200: McKenzie Johnson: Executive Director of Soulumination, a non-profit organization that takes photos of terminally ill children for their families for free

April 30, 2021

McKenzie Johnson talks about how she overcame an addiction to alcohol that used to be so strong that she wouldn’t stop drinking until she was black-out drunk on a daily basis.

How bad was the level of alcoholism that today’s guest McKenzie Johnson once experienced? “I’m a really bad alcoholic because I didn’t even remember that it was Saint Pattys Day. I’m an alcoholic. I’m in recovery. I’ve been in recovery for almost nine years now. But the path that took me down… I was a daily black-out drinker for about a third of my life, and then before that for about four years I had a pretty intense eating disorder, which then kind of morphed into pure alcoholism when I got to college.”

On this episode of Finding Your Summit Podcast, we talk with McKenzie Johnson, Executive Director of Soulumination, a Seattle-based non-profit organization that facilitates free photographs of terminally ill children for their families. McKenzie Johnson sums up the extent of which her alcoholism once consumed her life and the power of bouncing back from this issue by saying, “I have been sober for almost as long as I drank, which will be a huge milestone in the next year and a half.”

What You Will Learn:

Was there any point while McKenzie Johnson was a black-out drinker that she felt like something was wrong?’ “I definitely knew that I drank differently from the beginning because I could see how other people drank and it wasn’t the same as how I drank. When I take a drink, I can’t stop. I don’t stop until I’m blacked-out. So, I think there were queues there early on, definitely for the last two or three years of my drinking, I would wake up everyday, and be like, ‘I’m not doing that again.’”

What were strategies that McKenzie Johnson tried to use to stop drinking? “I tried to restrict my drinking, or only drinking one type of alcohol, or only drinking on the weekends, or I’m not going to drink hard alcohol, I’m only going to drink beer, and all of this stuff, and really try to figure that out for myself. When you are an alcoholic that doesn’t work at all either. Your brain is like a switch. So, you are either on or you are off.”

Did McKenzie Johnson have family or friends that tried to have an intervention to get her to stop drinking? “A little bit. So, what alcoholics do is they surround themselves with like-minded people, so that people don’t do that to them. So, we want to be surrounded by people that are doing the same behaviors so that we don’t have to stop what we are doing and be held accountable.”

McKenzie Johnson talks about the lengths of which she would go to prolong her drinking without allowing anyone in her family to intervene. “I’m from Seattle. I moved to California when I was 17 and stayed away on purpose so that my family couldn’t really see what I was doing. I created a whole kind of separate life for myself. I lived in Australia. I came back to California and that was all by design. My mom would write me letters, like hand-written letters, and mail them to me. And I threw them all away. But I do remember them, and they said, if you ever need help, her father was an alcoholic, we are here. I would just literally throw them in the garbage because I didn’t want to see that.”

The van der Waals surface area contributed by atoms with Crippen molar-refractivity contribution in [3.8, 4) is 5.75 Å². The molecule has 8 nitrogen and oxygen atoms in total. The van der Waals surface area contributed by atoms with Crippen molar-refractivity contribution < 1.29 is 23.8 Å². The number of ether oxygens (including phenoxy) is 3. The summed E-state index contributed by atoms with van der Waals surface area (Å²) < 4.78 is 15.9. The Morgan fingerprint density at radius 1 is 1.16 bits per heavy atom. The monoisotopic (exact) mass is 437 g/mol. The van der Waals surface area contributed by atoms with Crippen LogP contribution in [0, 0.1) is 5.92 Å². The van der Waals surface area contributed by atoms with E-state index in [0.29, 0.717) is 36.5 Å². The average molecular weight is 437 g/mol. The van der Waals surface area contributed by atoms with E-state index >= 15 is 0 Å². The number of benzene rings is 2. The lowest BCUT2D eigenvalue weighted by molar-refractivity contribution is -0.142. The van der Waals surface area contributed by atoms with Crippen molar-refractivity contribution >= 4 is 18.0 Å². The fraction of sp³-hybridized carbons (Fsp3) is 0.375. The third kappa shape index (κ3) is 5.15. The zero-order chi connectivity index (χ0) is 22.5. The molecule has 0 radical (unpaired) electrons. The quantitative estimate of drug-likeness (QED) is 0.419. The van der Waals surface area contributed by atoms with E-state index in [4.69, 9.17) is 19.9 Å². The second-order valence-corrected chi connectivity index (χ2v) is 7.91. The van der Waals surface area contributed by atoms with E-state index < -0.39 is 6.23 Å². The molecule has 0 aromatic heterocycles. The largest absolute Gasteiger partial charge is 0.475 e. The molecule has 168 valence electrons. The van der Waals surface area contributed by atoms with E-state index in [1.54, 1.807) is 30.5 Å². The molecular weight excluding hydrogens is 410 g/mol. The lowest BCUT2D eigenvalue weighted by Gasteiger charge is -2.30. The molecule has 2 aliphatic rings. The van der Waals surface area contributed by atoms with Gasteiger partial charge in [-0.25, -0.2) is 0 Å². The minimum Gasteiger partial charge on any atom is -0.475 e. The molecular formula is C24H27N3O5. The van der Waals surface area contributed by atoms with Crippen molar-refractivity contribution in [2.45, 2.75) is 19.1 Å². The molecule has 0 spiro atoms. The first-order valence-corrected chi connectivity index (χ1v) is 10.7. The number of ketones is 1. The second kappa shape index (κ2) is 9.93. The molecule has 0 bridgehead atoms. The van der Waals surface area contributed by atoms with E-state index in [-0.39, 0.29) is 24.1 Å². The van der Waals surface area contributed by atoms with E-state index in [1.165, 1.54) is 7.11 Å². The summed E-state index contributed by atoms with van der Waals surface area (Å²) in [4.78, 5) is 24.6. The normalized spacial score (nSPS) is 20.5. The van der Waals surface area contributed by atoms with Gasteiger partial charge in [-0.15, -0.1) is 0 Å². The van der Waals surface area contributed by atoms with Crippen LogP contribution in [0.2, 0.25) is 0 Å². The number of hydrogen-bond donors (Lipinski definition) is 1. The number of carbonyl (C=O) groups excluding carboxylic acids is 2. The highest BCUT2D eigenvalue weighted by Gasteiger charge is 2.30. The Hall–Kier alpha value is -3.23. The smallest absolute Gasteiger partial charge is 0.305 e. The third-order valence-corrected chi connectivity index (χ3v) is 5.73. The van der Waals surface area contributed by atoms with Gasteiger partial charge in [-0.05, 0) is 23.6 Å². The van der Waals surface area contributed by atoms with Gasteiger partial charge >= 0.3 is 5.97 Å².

What was the breaking point for McKenzie Johnson to stop drinking and put that pattern in the rear-view mirror of her life? “Towards the end, I was in and out of the hospital a lot. Certain basic functions in my life were really breaking down. I was having a hard time maintaining my job or the roles in my job. My relationships were stressed. Like things really started breaking down and I think that is really common. Because you know the term ‘rock bottom,’ you really do have to hit that. You have to lose a lot.”

Avoiding Temptation

How has McKenzie Johnson been able to prevent herself from getting caught back up in drinking again when she is at social gatherings where alcohol is present? “Honestly, for many years I didn’t go to those functions. With alcohol, it is so acceptable. So if someone had a cocaine addiction and they are recovering from cocaine, they wouldn’t be expected to go to parties where there is cocaine everywhere. So I didn’t think that I should be expected to go to parties where there is alcohol everywhere. To me that is exactly the same thing. One, I avoided them for a long time. Two, I’m really vocal about just saying that I don’t drink.”

Finding Her Summit with Sobriety

During this episode of Finding Your Summit Podcast, McKenzie Johnson describes the impact that mountain climbing has had on her sobriety journey. “I know that I wouldn’t be climbing mountains if I wasn’t sober. But I can’t tell you that I would be sober if I wasn’t climbing mountains. Like, I don’t know the answer to that because it has been such a big part. It has been completely intertwined with my sobriety. After I got out of treatment, I was gym climbing and found them. Then I started climbing outside.”

Links to Additional Resources:

Mark Pattison: markpattisonnfl.com
Emilia’s Everest – The Lhotse Challenge: https://www.markpattisonnfl.com/philanthropy/
Soulumination website: soulumination.org

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